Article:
As with other AEDs, physiological changes during pregnancy may affect lamotrigine concentrations and/or therapeutic effect. There have been reports of decreased lamotrigine concentrations during pregnancy and restoration of pre-partum concentrations after delivery. Dosage adjustments may be necessary to maintain clinical response.
There are no adequate and well-controlled studies in pregnant women. In animal studies, lamotrigine was developmentally toxic at doses lower than those administered clinically. Lamotrigine should be used during pregnancy only if the potential benefit justifies the potential risk to the fetus. When lamotrigine was administered to pregnant mice, rats, or rabbits during the period of organogenesis (oral doses of up to 125, 25, and 30 mg/kg, respectively), reduced fetal body weight and increased incidences of fetal skeletal variations were seen in mice and rats at doses that were also maternally toxic. The no-effect doses for embryofetal developmental toxicity in mice, rats, and rabbits (75, 6.25, and 30 mg/kg, respectively) are similar to (mice and rabbits) or less than (rats) the human dose of 400 mg/day on a body surface area (mg/m2) basis.
In a study in which pregnant rats were administered lamotrigine (oral doses of 5 or 25 mg/kg) during the period of organogenesis and offspring were evaluated postnatally, behavioral abnormalities were observed in exposed offspring at both doses. The lowest effect dose for developmental neurotoxicity in rats is less than the human dose of 400 mg/day on a mg/m2 basis. Maternal toxicity was observed at the higher dose tested.
When pregnant rats were administered lamotrigine (oral doses of 5, 10, or 20 mg/kg) during the latter part of gestation, increased offspring mortality (including stillbirths) was seen at all doses. The lowest effect dose for peri/postnatal developmental toxicity in rats is less than the human dose of 400 mg/day on a mg/m2 basis. Maternal toxicity was observed at the 2 highest doses tested.
Lamotrigine decreases fetal folate concentrations in rat, an effect known to be associated with adverse pregnancy outcomes in animals and humans.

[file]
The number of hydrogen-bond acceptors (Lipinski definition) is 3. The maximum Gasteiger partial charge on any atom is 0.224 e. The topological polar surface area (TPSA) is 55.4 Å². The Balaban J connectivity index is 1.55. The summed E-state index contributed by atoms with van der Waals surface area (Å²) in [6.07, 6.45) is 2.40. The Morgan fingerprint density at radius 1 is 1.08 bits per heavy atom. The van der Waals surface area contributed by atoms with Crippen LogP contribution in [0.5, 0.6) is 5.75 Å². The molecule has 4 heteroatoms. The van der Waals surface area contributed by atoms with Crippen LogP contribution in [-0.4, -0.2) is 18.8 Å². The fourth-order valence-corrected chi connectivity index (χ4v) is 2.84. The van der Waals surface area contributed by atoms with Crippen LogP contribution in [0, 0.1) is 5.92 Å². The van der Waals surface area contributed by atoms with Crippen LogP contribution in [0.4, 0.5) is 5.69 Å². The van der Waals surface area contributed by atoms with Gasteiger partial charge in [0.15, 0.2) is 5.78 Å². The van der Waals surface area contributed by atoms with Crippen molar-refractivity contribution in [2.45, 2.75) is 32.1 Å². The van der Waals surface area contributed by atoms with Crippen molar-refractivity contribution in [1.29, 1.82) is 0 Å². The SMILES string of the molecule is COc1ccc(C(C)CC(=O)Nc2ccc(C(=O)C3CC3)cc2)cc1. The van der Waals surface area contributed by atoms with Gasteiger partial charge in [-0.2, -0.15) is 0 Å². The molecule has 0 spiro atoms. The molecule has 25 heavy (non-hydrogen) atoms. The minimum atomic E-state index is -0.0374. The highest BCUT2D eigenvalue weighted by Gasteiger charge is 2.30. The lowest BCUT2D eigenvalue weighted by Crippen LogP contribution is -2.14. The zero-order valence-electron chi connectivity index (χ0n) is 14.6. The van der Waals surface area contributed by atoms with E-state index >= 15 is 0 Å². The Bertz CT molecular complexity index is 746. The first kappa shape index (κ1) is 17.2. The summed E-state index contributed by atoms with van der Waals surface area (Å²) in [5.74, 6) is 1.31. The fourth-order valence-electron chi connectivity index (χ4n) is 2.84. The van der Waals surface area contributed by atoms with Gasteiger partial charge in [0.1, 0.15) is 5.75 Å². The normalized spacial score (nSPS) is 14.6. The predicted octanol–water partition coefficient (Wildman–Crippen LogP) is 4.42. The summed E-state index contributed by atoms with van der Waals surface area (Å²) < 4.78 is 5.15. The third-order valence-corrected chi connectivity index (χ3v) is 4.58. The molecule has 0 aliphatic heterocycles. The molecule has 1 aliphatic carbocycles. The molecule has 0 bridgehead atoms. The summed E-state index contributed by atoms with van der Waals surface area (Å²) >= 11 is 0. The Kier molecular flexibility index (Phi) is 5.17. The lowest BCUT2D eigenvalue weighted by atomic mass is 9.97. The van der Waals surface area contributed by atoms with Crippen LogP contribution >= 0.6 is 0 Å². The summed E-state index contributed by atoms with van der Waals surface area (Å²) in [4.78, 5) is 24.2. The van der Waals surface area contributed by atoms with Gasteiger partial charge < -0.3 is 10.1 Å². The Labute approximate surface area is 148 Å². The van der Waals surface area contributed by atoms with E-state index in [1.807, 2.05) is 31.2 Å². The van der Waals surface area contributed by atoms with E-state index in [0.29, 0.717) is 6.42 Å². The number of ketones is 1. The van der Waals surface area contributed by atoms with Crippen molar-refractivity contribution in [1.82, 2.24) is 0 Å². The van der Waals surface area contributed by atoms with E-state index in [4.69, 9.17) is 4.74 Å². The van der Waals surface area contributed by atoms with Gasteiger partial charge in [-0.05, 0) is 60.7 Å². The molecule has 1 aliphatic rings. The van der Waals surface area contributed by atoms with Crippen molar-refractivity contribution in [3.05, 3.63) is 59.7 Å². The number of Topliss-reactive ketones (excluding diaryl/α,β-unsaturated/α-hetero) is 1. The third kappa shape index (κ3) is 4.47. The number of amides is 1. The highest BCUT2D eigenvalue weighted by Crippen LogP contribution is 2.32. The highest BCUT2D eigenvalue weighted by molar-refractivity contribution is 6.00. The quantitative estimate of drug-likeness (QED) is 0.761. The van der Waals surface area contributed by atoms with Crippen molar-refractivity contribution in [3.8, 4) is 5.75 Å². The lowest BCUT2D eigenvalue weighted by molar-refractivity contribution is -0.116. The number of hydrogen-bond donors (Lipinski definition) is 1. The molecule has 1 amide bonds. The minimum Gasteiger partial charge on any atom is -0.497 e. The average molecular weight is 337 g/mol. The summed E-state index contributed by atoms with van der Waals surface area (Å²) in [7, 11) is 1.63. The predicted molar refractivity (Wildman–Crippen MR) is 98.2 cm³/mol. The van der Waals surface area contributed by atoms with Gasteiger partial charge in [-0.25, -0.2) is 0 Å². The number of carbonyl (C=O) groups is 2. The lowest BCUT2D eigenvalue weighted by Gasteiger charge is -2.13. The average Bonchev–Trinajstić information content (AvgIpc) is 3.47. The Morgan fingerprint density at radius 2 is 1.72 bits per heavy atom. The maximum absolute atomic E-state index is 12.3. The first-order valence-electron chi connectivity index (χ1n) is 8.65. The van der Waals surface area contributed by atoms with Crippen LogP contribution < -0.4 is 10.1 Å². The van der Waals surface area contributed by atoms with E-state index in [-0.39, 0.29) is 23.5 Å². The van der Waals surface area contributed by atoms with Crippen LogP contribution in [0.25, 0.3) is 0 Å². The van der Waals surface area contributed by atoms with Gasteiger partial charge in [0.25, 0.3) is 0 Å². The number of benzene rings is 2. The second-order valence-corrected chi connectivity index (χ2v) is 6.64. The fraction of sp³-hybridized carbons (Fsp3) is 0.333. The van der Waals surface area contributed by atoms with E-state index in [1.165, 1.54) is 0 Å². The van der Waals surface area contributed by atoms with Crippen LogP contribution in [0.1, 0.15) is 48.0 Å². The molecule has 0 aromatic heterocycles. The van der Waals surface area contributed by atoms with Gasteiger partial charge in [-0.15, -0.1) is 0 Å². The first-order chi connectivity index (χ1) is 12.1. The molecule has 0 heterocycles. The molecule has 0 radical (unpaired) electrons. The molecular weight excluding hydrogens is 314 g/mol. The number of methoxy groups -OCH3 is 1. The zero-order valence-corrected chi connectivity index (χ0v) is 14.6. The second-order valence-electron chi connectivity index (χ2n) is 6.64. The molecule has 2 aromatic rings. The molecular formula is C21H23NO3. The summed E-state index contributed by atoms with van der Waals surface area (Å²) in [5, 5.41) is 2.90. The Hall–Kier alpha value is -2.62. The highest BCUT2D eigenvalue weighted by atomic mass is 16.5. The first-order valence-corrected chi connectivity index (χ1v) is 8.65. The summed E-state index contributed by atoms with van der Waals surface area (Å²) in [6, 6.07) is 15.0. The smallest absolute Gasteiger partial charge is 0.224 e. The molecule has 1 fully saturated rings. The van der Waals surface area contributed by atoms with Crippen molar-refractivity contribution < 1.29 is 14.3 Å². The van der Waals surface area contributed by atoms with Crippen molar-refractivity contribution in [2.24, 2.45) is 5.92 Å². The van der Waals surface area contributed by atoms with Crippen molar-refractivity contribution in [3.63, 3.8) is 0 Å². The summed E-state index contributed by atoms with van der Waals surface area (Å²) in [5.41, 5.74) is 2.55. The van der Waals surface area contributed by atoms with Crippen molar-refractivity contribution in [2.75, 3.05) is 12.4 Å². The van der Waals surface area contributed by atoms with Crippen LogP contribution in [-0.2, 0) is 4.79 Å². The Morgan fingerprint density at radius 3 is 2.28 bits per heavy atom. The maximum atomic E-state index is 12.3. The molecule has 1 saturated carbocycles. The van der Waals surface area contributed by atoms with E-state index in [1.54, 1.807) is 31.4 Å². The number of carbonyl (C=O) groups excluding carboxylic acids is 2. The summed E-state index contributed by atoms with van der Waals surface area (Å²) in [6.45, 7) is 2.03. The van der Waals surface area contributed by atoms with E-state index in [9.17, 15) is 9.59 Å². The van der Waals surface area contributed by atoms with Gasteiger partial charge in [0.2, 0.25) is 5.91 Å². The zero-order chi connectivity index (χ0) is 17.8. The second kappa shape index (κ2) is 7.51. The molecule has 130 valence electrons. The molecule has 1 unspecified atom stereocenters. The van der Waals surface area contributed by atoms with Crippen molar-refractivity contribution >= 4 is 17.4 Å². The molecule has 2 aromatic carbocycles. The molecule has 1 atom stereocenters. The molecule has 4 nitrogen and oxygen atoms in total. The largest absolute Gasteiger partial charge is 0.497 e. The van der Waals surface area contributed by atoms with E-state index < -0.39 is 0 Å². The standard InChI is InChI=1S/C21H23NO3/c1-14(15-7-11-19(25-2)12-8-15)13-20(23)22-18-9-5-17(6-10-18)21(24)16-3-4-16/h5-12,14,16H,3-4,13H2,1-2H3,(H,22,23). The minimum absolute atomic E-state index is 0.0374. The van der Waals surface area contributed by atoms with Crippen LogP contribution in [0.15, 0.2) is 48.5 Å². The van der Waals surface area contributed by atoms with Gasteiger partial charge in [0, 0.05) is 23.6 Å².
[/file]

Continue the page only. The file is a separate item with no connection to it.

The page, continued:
To provide information regarding the effects of in utero exposure to lamotrigine, physicians are advised to recommend that pregnant patients taking lamotrigine enroll in the North American Antiepileptic Drug (NAAED) Pregnancy Registry. This can be done by calling the toll-free number 1-888-233-2334 and must be done by patients themselves. Information on the registry can also be found at the website http://www.aedpregnancyregistry.org.
The effect of lamotrigine on labor and delivery in humans is unknown.
Lamotrigine is present in milk from lactating women taking lamotrigine. Data from multiple small studies indicate that lamotrigine plasma levels in human milk-fed infants have been reported to be as high as 50% of the maternal serum levels. Neonates and young infants are at risk for high serum levels because maternal serum and milk levels can rise to high levels postpartum if lamotrigine dosage has been increased during pregnancy but not later reduced to the pre-pregnancy dosage. Lamotrigine exposure is further increased due to the immaturity of the infant glucuronidation capacity needed for drug clearance. Events including apnea, drowsiness, and poor sucking have been reported in infants who have been human milk-fed by mothers using lamotrigine; whether or not these events were caused by lamotrigine is unknown. Human milk-fed infants should be closely monitored for adverse events resulting from lamotrigine. Measurement of infant serum levels should be performed to rule out toxicity if concerns arise. Human milk-feeding should be discontinued in infants with lamotrigine toxicity. Caution should be exercised when lamotrigine is administered to a nursing woman.
Lamotrigine is indicated as adjunctive therapy in patients aged 2 years and older for partial-onset seizures, the generalized seizures of Lennox-Gastaut syndrome, and PGTC seizures.